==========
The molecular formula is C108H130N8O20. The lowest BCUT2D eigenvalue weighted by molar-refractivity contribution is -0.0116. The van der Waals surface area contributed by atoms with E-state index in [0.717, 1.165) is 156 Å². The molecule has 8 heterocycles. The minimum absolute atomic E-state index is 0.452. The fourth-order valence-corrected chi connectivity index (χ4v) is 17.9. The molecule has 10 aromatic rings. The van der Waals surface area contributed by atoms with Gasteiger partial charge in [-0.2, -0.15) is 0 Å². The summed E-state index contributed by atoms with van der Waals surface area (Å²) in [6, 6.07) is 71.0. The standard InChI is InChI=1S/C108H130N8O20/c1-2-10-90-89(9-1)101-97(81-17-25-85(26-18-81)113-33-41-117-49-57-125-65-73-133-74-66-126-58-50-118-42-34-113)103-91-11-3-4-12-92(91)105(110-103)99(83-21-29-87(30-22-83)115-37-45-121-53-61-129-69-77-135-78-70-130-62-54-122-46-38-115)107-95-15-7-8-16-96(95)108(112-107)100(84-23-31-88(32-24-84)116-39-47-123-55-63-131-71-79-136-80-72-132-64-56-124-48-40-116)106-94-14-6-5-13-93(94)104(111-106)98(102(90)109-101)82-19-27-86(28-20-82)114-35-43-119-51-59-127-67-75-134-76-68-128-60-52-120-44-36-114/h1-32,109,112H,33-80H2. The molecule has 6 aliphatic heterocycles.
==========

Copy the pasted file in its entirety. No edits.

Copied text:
The molecular formula is C108H130N8O20. The lowest BCUT2D eigenvalue weighted by molar-refractivity contribution is -0.0116. The van der Waals surface area contributed by atoms with E-state index in [0.717, 1.165) is 156 Å². The molecule has 8 heterocycles. The minimum absolute atomic E-state index is 0.452. The fourth-order valence-corrected chi connectivity index (χ4v) is 17.9. The molecule has 10 aromatic rings. The van der Waals surface area contributed by atoms with Gasteiger partial charge in [-0.2, -0.15) is 0 Å². The summed E-state index contributed by atoms with van der Waals surface area (Å²) in [6, 6.07) is 71.0. The standard InChI is InChI=1S/C108H130N8O20/c1-2-10-90-89(9-1)101-97(81-17-25-85(26-18-81)113-33-41-117-49-57-125-65-73-133-74-66-126-58-50-118-42-34-113)103-91-11-3-4-12-92(91)105(110-103)99(83-21-29-87(30-22-83)115-37-45-121-53-61-129-69-77-135-78-70-130-62-54-122-46-38-115)107-95-15-7-8-16-96(95)108(112-107)100(84-23-31-88(32-24-84)116-39-47-123-55-63-131-71-79-136-80-72-132-64-56-124-48-40-116)106-94-14-6-5-13-93(94)104(111-106)98(102(90)109-101)82-19-27-86(28-20-82)114-35-43-119-51-59-127-67-75-134-76-68-128-60-52-120-44-36-114/h1-32,109,112H,33-80H2. The molecule has 6 aliphatic heterocycles.